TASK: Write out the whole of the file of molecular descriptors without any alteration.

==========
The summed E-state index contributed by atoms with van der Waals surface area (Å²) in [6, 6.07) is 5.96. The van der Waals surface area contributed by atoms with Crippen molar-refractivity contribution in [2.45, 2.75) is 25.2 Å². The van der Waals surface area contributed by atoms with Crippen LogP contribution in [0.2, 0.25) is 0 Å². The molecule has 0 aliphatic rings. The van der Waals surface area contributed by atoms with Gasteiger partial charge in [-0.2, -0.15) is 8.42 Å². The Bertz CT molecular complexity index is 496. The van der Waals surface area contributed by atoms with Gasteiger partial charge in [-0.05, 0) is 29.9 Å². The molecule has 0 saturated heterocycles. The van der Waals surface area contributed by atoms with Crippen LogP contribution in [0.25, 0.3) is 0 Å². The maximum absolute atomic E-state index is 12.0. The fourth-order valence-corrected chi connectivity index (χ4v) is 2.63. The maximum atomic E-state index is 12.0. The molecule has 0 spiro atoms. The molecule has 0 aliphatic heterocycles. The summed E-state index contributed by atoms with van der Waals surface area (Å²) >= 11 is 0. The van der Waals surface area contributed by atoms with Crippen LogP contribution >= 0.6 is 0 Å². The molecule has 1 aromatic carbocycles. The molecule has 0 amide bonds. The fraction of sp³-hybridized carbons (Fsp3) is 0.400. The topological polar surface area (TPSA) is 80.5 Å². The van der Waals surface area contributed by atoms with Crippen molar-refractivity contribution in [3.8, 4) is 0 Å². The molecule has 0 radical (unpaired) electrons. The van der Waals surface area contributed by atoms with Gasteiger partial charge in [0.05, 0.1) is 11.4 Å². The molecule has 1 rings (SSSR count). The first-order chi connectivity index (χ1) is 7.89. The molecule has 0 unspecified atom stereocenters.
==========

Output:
The summed E-state index contributed by atoms with van der Waals surface area (Å²) in [6, 6.07) is 5.96. The van der Waals surface area contributed by atoms with Crippen molar-refractivity contribution in [2.45, 2.75) is 25.2 Å². The van der Waals surface area contributed by atoms with Crippen LogP contribution in [0.2, 0.25) is 0 Å². The molecule has 0 aliphatic rings. The van der Waals surface area contributed by atoms with Gasteiger partial charge in [-0.2, -0.15) is 8.42 Å². The Bertz CT molecular complexity index is 496. The van der Waals surface area contributed by atoms with Gasteiger partial charge in [-0.05, 0) is 29.9 Å². The molecule has 0 saturated heterocycles. The van der Waals surface area contributed by atoms with Crippen LogP contribution in [0.25, 0.3) is 0 Å². The maximum absolute atomic E-state index is 12.0. The fourth-order valence-corrected chi connectivity index (χ4v) is 2.63. The maximum atomic E-state index is 12.0. The molecule has 0 spiro atoms. The molecule has 0 aliphatic heterocycles. The summed E-state index contributed by atoms with van der Waals surface area (Å²) >= 11 is 0. The van der Waals surface area contributed by atoms with Crippen LogP contribution >= 0.6 is 0 Å². The molecule has 1 aromatic carbocycles. The molecule has 0 amide bonds. The fraction of sp³-hybridized carbons (Fsp3) is 0.400. The topological polar surface area (TPSA) is 80.5 Å². The van der Waals surface area contributed by atoms with Crippen molar-refractivity contribution in [3.8, 4) is 0 Å². The molecule has 0 radical (unpaired) electrons. The van der Waals surface area contributed by atoms with Gasteiger partial charge in [0.05, 0.1) is 11.4 Å². The molecule has 1 rings (SSSR count). The first-order chi connectivity index (χ1) is 7.89. The molecule has 0 unspecified atom stereocenters.